When in Canada, you do need to be careful about what you use your toothbrush for.
At woodworking schools in the United States, a lot of them use a wet toothbrush to remove wet glue squeeze-out from the inside corners of a carcase. But when teaching a tool chest class at Rosewood Studio in Perth, Ontario, I found the situation to be turned upside down.
Right before we began gluing up tool chests, I asked for an acid brush to apply the glue.
“Acid brushes,” says Ron Barter, the owner of Rosewood, with a little bit of an eyeroll. “How long are the bristles? Too long. They have to be trimmed. Where do the bristles go? Everywhere you don’t want them.”
Instead, Barter uses toothbrushes to apply the glue.
“They have to be the old-style square ones,” he says about the brushes. “It’s like a trowel for laying adhesive for a floor. A straight-bristle toothbrush does the same thing and leaves the right amount of glue.”
The other nice thing is that the toothbrushes don’t rust like the metal acid brushes. The rust can get all over the work.
So what does he do about squeeze-out? Barter waits just long enough until the stuff hardens a bit to look rubbery.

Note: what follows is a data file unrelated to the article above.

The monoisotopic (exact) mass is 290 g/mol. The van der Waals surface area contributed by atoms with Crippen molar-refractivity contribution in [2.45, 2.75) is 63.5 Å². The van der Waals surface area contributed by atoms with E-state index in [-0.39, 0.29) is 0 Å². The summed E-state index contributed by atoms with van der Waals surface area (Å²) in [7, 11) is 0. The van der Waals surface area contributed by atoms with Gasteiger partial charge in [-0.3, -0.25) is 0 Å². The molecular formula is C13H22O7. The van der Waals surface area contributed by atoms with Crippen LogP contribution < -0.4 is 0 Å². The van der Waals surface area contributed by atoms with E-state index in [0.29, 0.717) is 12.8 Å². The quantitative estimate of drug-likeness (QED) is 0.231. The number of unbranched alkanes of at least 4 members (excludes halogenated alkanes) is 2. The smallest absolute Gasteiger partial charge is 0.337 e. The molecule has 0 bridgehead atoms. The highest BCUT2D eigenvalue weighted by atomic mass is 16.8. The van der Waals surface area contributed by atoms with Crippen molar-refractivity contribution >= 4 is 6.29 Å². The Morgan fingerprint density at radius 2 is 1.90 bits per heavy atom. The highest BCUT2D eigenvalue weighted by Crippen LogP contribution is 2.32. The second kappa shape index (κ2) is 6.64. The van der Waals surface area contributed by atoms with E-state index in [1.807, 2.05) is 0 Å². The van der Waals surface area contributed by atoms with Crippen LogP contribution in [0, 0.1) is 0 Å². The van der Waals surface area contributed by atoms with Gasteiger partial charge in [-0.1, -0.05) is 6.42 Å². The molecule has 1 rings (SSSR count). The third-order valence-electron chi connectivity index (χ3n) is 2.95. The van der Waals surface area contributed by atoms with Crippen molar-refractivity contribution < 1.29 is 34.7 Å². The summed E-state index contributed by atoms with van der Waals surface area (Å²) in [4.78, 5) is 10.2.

“Then I I take a friend’s plane iron – and that’s key – and lay it down flat on the board. And I carefully slice the projecting glue beads off.”
With carcases, Ron and his students finish the inside of the case before assembly and use wax to prevent the glue squeeze-out from ruining the inside.
To see the first student in this class assemble his chest, check out the video above. Hans just finished the 12-week Craftsman program at Rosewood and is staying on at the school for additional training.
— Christopher Schwarz
P.S. The chest we’re making is from “The Anarchist’s Tool Chest,” which discusses classic chest construction and the set of tools needed to build most forms of furniture.